Why Your Imagination Matters
The flesh, which we discussed in this post earlier this week, is shaped by Satan’s web of deception that deeply infects our imaginations. This is why it has such power to move us to perform in order to obtain life and then to hide our failures when we fall short of true life. And of course the end result is destruction.
Satan’s deception is anchored in powerful, imaginative misrepresentations of reality, and until these lies are confronted with truth (as explored in this post) in ways that are at least as vivid and powerful as the misrepresentations, the lies of the flesh will continue to dominate our lives. Until this happens, our experienced self-identity, our old self, will continue to exercise a strong influence in our lives, suppressing the truth about who we are in Christ. We are new creations in Christ (2 Cor 5:17), but if this truth is believed in the form of mere information while the old self is continually experienced in vivid imaginative ways, we will find it nearly impossible to display our new nature consistently.
One of the most fundamental problems with contemporary Western Christianity is that we have lost the positive spiritual use of our imagination. So many of us only know Christ intellectually. We know and experience the web of deception imaginatively and vividly, but often this is not how we experience our Christianity.
For many, faith is little more than intellectual assent to certain propositions and a commitment to live a certain way. So is it surprising that our experienced self-identity continues to reflect more the pattern of this world rather than conformity to Jesus Christ?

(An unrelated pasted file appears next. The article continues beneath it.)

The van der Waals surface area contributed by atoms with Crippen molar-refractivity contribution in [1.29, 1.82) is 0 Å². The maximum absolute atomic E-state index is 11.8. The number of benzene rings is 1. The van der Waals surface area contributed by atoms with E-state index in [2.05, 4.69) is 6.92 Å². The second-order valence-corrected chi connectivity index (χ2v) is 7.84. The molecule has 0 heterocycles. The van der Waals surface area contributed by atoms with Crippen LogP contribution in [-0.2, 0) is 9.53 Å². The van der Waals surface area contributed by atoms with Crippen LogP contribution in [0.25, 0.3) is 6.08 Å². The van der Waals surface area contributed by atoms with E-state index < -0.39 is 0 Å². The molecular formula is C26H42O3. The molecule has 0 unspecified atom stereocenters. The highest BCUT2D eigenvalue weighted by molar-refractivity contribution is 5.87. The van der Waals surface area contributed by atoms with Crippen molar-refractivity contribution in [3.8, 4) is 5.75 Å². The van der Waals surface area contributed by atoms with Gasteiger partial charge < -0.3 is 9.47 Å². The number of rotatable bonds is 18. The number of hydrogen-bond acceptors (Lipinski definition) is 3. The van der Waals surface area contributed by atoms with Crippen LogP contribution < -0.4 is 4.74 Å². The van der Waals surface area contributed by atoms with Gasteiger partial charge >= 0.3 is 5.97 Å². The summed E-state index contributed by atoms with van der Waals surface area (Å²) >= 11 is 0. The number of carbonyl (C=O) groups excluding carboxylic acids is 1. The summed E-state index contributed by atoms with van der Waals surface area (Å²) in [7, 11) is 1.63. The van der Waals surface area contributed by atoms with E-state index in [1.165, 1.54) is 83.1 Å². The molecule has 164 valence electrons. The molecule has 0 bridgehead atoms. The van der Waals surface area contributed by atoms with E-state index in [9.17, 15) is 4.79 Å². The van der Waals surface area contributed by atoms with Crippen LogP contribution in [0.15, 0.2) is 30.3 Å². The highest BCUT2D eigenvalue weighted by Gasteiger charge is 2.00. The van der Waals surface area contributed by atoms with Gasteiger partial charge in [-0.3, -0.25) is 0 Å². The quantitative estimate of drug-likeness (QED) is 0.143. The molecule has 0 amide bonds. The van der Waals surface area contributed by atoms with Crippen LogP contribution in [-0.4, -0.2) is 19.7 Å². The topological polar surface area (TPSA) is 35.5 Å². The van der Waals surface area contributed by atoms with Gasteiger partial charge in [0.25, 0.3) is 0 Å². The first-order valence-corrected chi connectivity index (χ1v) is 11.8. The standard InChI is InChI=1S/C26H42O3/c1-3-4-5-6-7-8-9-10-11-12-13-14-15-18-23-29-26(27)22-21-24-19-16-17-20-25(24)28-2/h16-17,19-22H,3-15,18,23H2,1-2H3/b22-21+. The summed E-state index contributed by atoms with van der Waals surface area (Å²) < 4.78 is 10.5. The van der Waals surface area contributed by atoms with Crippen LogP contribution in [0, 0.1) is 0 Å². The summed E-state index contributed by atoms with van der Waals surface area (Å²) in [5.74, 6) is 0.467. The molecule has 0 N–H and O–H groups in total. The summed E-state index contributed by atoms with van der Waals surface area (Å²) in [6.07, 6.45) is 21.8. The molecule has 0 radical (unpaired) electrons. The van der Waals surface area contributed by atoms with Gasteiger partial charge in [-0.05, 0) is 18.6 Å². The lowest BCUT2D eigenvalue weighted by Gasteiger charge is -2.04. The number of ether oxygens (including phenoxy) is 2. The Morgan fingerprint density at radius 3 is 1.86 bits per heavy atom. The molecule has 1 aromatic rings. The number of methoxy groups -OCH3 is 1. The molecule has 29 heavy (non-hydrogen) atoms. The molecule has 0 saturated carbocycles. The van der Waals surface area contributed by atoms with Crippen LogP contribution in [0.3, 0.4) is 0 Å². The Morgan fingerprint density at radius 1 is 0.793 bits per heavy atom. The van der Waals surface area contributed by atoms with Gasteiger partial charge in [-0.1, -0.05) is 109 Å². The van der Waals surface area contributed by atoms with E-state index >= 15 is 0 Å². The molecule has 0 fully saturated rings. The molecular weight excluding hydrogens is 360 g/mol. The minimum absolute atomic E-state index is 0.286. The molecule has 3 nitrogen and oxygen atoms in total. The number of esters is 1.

Is it surprising that our old self seems more real than all the incredible things Scripture says about our new self?
If our faith is going to be powerful and transformative, it is going to have to be imaginative and experiential. St. Ignatius, founder of the Jesuits, wrote “It is not knowing a lot but grasping things intimately and savoring them that fills and satisfies the soul.” Memories shape us profoundly because we grasp them and savor them not as information, but “intimately.” This is the manner in which we need to embrace our faith if it is to satisfy our souls and transform our lives.
It’s a wonderful thing to know that God is love (1 John 4:16), but this information will not significantly impact us until we can intimately grasp and savor the truth that God loves us individually. It’s a wonderful thing to know that Jesus died for the world, but this information will not significantly impact the way that we experience ourselves and the world until it becomes vivid, experiential, and personalized. I need to be able to savor in a concrete way the truth that Jesus died for me, that he loves me to this unfathomable degree, and that I am completely forgiven.
This involves the imagination.
We need to imagine truth and savor it; only then can the flesh that holds us in bondage be broken. We need to see pictures of grace in our minds and savor them; only then can grace break our flesh-driven compulsion to perform. We need to engage imaginatively in the unconditional love of God; only then can it break our flesh’s need to hide.
When we do these things, we will find ourselves savoring wholeness and life, our new identity in Christ, rather than death and destruction.
-Adapted from Seeing Is Believing pp. 79-80
Image by margot pandone via Unsplash
Question: Greg, you’re always talking about how we need to keep our eyes fixed on the cross to see and experience God’s love for us. But I find myself arguing with God, asking him: “How am I to believe that you love us that much when you don’t love me enough to lift the veil…
Greg looks at faith and transformation and compares Christianity with other worldviews. http://traffic.libsyn.com/askgregboyd/Episode_0462.mp3
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